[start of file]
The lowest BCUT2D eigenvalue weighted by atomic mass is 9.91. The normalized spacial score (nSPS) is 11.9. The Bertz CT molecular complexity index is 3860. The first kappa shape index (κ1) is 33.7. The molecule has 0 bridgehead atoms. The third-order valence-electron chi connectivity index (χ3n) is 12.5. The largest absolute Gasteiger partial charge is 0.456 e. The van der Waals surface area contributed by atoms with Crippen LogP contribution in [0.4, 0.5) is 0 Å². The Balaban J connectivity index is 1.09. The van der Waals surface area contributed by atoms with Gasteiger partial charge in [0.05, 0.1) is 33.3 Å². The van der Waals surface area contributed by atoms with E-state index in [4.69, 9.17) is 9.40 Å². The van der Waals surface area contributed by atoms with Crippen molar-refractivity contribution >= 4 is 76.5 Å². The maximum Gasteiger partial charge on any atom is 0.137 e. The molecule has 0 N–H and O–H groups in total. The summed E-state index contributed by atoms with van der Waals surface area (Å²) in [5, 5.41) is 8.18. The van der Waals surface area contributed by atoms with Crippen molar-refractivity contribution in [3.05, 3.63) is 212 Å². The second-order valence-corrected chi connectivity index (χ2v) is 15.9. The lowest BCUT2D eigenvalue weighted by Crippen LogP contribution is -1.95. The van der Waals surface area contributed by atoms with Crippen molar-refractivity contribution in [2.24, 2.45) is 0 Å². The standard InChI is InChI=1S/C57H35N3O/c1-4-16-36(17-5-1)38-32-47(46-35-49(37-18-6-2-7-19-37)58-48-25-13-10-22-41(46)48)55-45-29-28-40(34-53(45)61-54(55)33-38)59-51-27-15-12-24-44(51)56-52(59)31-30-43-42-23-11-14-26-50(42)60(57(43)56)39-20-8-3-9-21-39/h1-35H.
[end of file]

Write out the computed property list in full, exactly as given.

The lowest BCUT2D eigenvalue weighted by atomic mass is 9.91. The normalized spacial score (nSPS) is 11.9. The Bertz CT molecular complexity index is 3860. The first kappa shape index (κ1) is 33.7. The molecule has 0 bridgehead atoms. The third-order valence-electron chi connectivity index (χ3n) is 12.5. The largest absolute Gasteiger partial charge is 0.456 e. The van der Waals surface area contributed by atoms with Crippen LogP contribution in [0.4, 0.5) is 0 Å². The Balaban J connectivity index is 1.09. The van der Waals surface area contributed by atoms with Gasteiger partial charge in [0.05, 0.1) is 33.3 Å². The van der Waals surface area contributed by atoms with E-state index in [4.69, 9.17) is 9.40 Å². The van der Waals surface area contributed by atoms with Crippen molar-refractivity contribution >= 4 is 76.5 Å². The maximum Gasteiger partial charge on any atom is 0.137 e. The molecule has 0 N–H and O–H groups in total. The summed E-state index contributed by atoms with van der Waals surface area (Å²) in [5, 5.41) is 8.18. The van der Waals surface area contributed by atoms with Crippen molar-refractivity contribution in [3.05, 3.63) is 212 Å². The second-order valence-corrected chi connectivity index (χ2v) is 15.9. The lowest BCUT2D eigenvalue weighted by Crippen LogP contribution is -1.95. The van der Waals surface area contributed by atoms with Crippen molar-refractivity contribution in [2.24, 2.45) is 0 Å². The standard InChI is InChI=1S/C57H35N3O/c1-4-16-36(17-5-1)38-32-47(46-35-49(37-18-6-2-7-19-37)58-48-25-13-10-22-41(46)48)55-45-29-28-40(34-53(45)61-54(55)33-38)59-51-27-15-12-24-44(51)56-52(59)31-30-43-42-23-11-14-26-50(42)60(57(43)56)39-20-8-3-9-21-39/h1-35H.